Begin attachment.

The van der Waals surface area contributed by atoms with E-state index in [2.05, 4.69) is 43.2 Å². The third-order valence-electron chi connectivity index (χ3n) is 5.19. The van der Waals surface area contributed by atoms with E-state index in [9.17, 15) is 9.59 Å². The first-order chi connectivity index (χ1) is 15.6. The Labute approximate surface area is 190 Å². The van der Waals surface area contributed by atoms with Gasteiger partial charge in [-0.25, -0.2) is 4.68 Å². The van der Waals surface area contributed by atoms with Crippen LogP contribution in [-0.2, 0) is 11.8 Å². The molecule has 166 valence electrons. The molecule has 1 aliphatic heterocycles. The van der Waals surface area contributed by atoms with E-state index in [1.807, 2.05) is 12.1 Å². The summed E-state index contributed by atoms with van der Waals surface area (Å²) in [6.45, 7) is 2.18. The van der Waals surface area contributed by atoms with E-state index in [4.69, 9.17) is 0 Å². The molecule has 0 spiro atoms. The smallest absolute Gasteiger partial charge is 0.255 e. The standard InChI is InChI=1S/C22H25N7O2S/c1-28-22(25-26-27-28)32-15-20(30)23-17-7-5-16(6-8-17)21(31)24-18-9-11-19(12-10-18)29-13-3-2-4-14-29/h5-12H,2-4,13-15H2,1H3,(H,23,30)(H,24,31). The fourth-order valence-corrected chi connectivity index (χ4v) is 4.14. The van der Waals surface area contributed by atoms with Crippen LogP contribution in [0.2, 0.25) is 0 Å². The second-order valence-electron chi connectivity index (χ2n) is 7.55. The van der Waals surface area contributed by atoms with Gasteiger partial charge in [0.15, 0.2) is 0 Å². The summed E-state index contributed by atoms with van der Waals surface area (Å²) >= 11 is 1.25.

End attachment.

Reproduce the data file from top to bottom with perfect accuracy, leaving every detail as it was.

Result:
The van der Waals surface area contributed by atoms with E-state index in [2.05, 4.69) is 43.2 Å². The third-order valence-electron chi connectivity index (χ3n) is 5.19. The van der Waals surface area contributed by atoms with E-state index in [9.17, 15) is 9.59 Å². The first-order chi connectivity index (χ1) is 15.6. The Labute approximate surface area is 190 Å². The van der Waals surface area contributed by atoms with Gasteiger partial charge in [-0.25, -0.2) is 4.68 Å². The van der Waals surface area contributed by atoms with Crippen LogP contribution in [-0.2, 0) is 11.8 Å². The molecule has 166 valence electrons. The molecule has 1 aliphatic heterocycles. The van der Waals surface area contributed by atoms with E-state index in [1.807, 2.05) is 12.1 Å². The summed E-state index contributed by atoms with van der Waals surface area (Å²) in [6.45, 7) is 2.18. The van der Waals surface area contributed by atoms with E-state index in [4.69, 9.17) is 0 Å². The molecule has 0 spiro atoms. The smallest absolute Gasteiger partial charge is 0.255 e. The standard InChI is InChI=1S/C22H25N7O2S/c1-28-22(25-26-27-28)32-15-20(30)23-17-7-5-16(6-8-17)21(31)24-18-9-11-19(12-10-18)29-13-3-2-4-14-29/h5-12H,2-4,13-15H2,1H3,(H,23,30)(H,24,31). The fourth-order valence-corrected chi connectivity index (χ4v) is 4.14. The van der Waals surface area contributed by atoms with Crippen LogP contribution in [0.2, 0.25) is 0 Å². The second-order valence-electron chi connectivity index (χ2n) is 7.55. The van der Waals surface area contributed by atoms with Gasteiger partial charge in [0.15, 0.2) is 0 Å². The summed E-state index contributed by atoms with van der Waals surface area (Å²) >= 11 is 1.25.